10. Early in the novel, Olivia watches as Kara steals an aquamarine ring from her mother’s room. What is the symbolism of the aquamarine ring? How does it connect the girls?

About the author:

Ava Morgyn is a native Texan who grew up falling in love with all the wrong characters in all the wrong stories. She is a lover of crystals, tarot, and powerful women with bad reputations. She studied English Writing & Rhetoric at St. Edward’s University in Austin and currently resides with her family in Houston, where she lives surrounded by antiques and dog hair and writes a blog on child loss, ForLoveofEvelyn.com. When she isn’t at her laptop spinning darkly hypnotic tales, she can be found reading, hunting for delicious vegan recipes, or wandering a forest.

She is the author of Resurrection Girls and The Salt in Our Blood, releasing Spring of 2021.

Q & A:

Can you tell us when you started RESURRECTION GIRLS and how it came about? I carried the idea for RESURRECTION GIRLS for years. Originally, I imagined it as an adult novel told from the perspective of the mother in the family, but I prefer writing YA. Eventually, I started toying with the idea of shifting the focus of the main character to the daughter. That’s when things began to spark. Olivia was born and the rest really grew out of her.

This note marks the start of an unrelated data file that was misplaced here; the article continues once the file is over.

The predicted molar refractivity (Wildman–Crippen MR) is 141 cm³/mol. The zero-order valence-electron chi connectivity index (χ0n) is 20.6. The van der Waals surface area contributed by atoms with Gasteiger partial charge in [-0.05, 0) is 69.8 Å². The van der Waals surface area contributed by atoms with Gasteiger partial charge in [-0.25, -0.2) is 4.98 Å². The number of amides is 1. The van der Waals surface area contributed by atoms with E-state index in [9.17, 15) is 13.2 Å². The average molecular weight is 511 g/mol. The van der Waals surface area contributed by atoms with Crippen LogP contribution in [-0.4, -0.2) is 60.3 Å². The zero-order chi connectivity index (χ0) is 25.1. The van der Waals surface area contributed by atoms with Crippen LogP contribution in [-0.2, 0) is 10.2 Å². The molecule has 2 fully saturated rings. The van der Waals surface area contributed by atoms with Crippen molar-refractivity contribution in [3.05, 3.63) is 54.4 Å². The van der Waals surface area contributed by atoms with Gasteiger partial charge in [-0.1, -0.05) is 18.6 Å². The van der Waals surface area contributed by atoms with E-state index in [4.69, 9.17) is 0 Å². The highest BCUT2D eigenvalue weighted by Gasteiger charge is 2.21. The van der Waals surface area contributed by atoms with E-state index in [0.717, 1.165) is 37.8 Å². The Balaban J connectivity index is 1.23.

How did you come up with the title?

The title for Resurrection Girls came to me in the writing. For the longest time it was simply labeled “novel” in my documents. It was the first time I hadn’t titled something before I began writing it. But I started writing Resurrection Girls without really knowing what I was writing yet, and I couldn’t give it a title until I had a handle on what the material actually was.

There is a scene in the novel where Kara and Olivia are deciding on a pseudonym for themselves, a way to sign their letters to the inmates they are writing together. When I finished writing that scene, I knew that the name they came up with—Resurrection Girls—would be the name of the novel. When I look back at the work now, that title is eerily on point at a variety of levels. Yes, it’s the pen name they choose for themselves, but it’s also who they are to each other, to Olivia’s family, even to Prescott, and in both a literal and deeper way, it’s who they both embody in their character arcs. I hope it’s also who they are to the readers.

What was the most difficult scene in your book to write?

I don’t want to give too much away, but there is a scene towards the end where Olivia is coming to terms with her brother’s loss in a new way. That scene was particularly emotional for me, both before and after losing my daughter. It is really about the acceptance of the loss. And when a child dies, acceptance is truly the hardest part.

Kara Hallas is a character who stands out very vividly in your novel. How did you come up with such a wild, yet vibrant character?